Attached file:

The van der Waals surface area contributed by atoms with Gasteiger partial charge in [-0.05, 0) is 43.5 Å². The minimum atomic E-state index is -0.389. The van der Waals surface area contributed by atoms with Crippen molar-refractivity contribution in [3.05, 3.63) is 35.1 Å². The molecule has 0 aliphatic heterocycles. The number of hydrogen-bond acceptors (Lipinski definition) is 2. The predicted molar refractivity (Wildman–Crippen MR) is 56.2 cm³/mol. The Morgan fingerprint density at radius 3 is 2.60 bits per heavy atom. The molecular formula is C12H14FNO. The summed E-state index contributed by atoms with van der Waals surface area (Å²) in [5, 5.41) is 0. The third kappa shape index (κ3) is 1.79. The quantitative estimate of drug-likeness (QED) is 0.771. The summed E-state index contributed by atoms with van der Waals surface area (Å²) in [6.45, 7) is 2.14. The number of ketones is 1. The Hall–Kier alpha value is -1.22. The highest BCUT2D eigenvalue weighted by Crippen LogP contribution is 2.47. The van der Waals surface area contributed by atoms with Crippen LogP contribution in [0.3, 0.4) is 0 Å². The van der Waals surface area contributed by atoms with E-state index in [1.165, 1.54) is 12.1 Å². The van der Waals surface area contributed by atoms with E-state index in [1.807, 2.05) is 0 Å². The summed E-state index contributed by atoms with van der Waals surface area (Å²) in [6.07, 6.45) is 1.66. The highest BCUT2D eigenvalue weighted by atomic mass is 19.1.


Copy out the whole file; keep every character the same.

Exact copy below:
The van der Waals surface area contributed by atoms with Gasteiger partial charge in [-0.05, 0) is 43.5 Å². The minimum atomic E-state index is -0.389. The van der Waals surface area contributed by atoms with Crippen molar-refractivity contribution in [3.05, 3.63) is 35.1 Å². The molecule has 0 aliphatic heterocycles. The number of hydrogen-bond acceptors (Lipinski definition) is 2. The predicted molar refractivity (Wildman–Crippen MR) is 56.2 cm³/mol. The Morgan fingerprint density at radius 3 is 2.60 bits per heavy atom. The molecular formula is C12H14FNO. The summed E-state index contributed by atoms with van der Waals surface area (Å²) in [5, 5.41) is 0. The third kappa shape index (κ3) is 1.79. The quantitative estimate of drug-likeness (QED) is 0.771. The summed E-state index contributed by atoms with van der Waals surface area (Å²) in [6.45, 7) is 2.14. The number of ketones is 1. The Hall–Kier alpha value is -1.22. The highest BCUT2D eigenvalue weighted by Crippen LogP contribution is 2.47. The van der Waals surface area contributed by atoms with Crippen LogP contribution in [0.3, 0.4) is 0 Å². The van der Waals surface area contributed by atoms with E-state index in [1.165, 1.54) is 12.1 Å². The van der Waals surface area contributed by atoms with E-state index in [1.807, 2.05) is 0 Å². The summed E-state index contributed by atoms with van der Waals surface area (Å²) in [6.07, 6.45) is 1.66. The highest BCUT2D eigenvalue weighted by atomic mass is 19.1.